Theatre and #MeToo: ‘There’s a new anger in women’s stories’

The Weinstein scandal has inspired several new plays ranging from sharp satire to crass comedy. As the mogul heads to trial, we gauge theatres response Katie Arnstein tells a story of a day at drama school when a tutor told her to perform her graduation show in a bra because Im a blonde with a big chest. It is one of several experiences that informed Arnsteins solo show #MeToo numerous allegations of rape and sexual assault levelled at Harvey Weinstein since 2017. (Allegations he continues to deny in the run-up to his trial in September.) I was inspired by the strength shown by people who have called out abuse in the acting industry, Arnstein says. This play is my version …

Lucy McCormick review caustically candid comedy about history’s famous women

McCormick rips up the rulebook with Post Popular, a hedonistic history lesson that is trashy, volatile … and honest Utterly indelicate and completely unpredictable, Post Popular is a wild ride. Lucy McCormicks ludicrous performance-lecture-cum-cabaret-cum-rage-room is built with so many layers of irony and mockery that its core would be rotten by the time you dug down to it. If only more history lessons were like this. McCormicks work stems from the live art scene, where she worked as part of the provocative duo Triple Threat, an X-rated take on the New Testament. She quickly outdoes herself in Post Popular; within minutes shes intimately licking one of her backing dancers. But far more than a gratuitous joke, this singalong search for …

Rupert Graves: ‘Genuinely, it helps in this business being called Rupert’

Costume dramas cast him as a floppy-fringed dreamboat even though he wasnt actually posh. Now Rupert Graves is playing a rapping Roman in the latest Horrible Histories romp Rupert Gravess eldest son got a nasty shock recently when he went on a school trip to see the 1987 Merchant Ivory adaptation of EM Forsters gay love story A Room with a View, which his father made with the same team two years earlier his film debut, in fact and in which he is seen throwing off his clothes to cavort in the lake and scamper through the undergrowth. Hes not prudish. But seeing your dad naked is a lot for a lad to take. Some people would be positively thrilled …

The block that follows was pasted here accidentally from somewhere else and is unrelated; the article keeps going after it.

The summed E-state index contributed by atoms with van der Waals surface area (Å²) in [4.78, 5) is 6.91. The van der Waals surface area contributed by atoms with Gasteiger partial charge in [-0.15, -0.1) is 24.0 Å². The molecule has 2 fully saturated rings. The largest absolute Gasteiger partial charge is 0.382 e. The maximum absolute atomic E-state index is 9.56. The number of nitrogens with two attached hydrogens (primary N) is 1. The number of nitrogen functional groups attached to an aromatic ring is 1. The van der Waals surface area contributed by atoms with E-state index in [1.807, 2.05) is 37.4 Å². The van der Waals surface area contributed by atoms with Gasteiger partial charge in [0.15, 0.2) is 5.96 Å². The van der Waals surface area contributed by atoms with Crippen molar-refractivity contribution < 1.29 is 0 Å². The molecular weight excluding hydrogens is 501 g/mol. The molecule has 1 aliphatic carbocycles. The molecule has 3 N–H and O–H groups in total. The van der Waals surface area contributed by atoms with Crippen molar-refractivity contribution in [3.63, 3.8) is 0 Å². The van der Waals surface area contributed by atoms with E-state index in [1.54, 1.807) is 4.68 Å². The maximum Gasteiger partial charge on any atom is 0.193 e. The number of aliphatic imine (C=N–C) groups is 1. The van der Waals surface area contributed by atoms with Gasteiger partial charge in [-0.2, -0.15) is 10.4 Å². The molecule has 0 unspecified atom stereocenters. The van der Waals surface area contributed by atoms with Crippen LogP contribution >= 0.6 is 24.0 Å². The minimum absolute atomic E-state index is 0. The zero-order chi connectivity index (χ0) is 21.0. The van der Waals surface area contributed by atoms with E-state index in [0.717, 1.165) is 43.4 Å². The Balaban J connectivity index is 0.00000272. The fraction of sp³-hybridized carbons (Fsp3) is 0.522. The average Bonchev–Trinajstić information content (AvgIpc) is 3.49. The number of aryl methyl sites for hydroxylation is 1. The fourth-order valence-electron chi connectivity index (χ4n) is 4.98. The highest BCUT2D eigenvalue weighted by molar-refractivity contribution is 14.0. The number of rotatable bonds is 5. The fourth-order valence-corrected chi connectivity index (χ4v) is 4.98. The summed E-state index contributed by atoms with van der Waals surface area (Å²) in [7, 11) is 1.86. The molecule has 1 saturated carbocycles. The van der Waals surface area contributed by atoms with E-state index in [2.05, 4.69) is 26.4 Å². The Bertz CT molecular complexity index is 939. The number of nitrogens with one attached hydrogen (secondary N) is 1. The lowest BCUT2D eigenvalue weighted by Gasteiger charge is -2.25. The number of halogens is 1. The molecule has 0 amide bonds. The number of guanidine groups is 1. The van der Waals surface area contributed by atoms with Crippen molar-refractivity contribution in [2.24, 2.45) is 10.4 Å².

Moulin Rouge review high-kicking Broadway remix is hard to resist

A glitzy, silly stage version of Baz Luhrmanns 2001 pop musical doesnt have much of a plot but it glides thanks to its infectious energy A keg-stand when the keg is filled with absinthe, a banquet of drug-laced truffles, a riot, a wallow, a leg show and an all-time greatest hits radio countdown run amok Moulin Rouge has arrived on Broadway. An adaptation of Baz Luhrmanns 2001 movie, apparently so beloved that at a recent performance about a third of the audience seemed to be cosplaying its characters, the musical is a high-sheen gloss on the Camille story, in which a courtesan with 14-karat heart is maybe kind of redeemed by the love of a good man and then expires …

Bernadette Peters: ‘Every role I’ve played, I’ve thought that’s me!’

The Broadway powerhouse talks about trusting Sondheim, hearing others sing her songs and waiting to be taken seriously Cafe Luxembourg, the closet-sized New York bistro Bernadette Peters chooses for our lunch, opened in 1983 and seems almost unchanged. That also goes for Peters, although she has been in business longer. As a child actor, she made her New York debut more than 60 years ago in a revival of The Most Happy Fella and has rarely been off the stage or screen since. A gift to musical comedy, in some very dishy wrapping, she synthesises sex, sophistication and emotional nuance. Has another Broadway baby made it to the cover of Playboy? Just Ethel Merman, she quips. At 71, she looks …

‘I’m not a gay writer, I’m a monster’: did James Purdy foresee Trump’s America?

At first he was feted. But then his novel about a handsome, Yale-educated serial rapist made him an outcast. Ten years after his death, has the scabrous authors time finally come? On 6 August 2015, the American author and playwright Cabot Wright Begins. A scabrous satire about three of New Yorks sacred cows publishing, politics and psychiatry the novel concerns the battle for the biographical rights of the titular Wright, a handsome, Yale-educated stockbroker and serial rapist. New York Times book critic Orville Prescott called it the sick outpouring of a confused, adolescent, distraught mind. A counter-attack from Susan Sontag hailed it as a bravura work of satire, but the damage was done. If my life up to then had …

Fiona Shaw: Im delighted to be in with the young crowd!

The acclaimed stage actor on the joy of her spymaster role in Killing Eve and playing a therapist in the new series of Fleabag For an actress best known for her classical stage work, Fiona Shaw is suddenly all over our screens. In the last six months, she has popped up on TV in Mrs Wilson, and in cinemas in Colette. Now shes about to make a guest appearance in the feverishly awaited second series of Fleabag. Born in Cork, Shaw left for London in her mid-20s and trained at Rada. Now 60, she made her name at the RSC and the National Theatre, where she shone in some of the great tragic roles, including Medea, Electra, Richard II, Mother …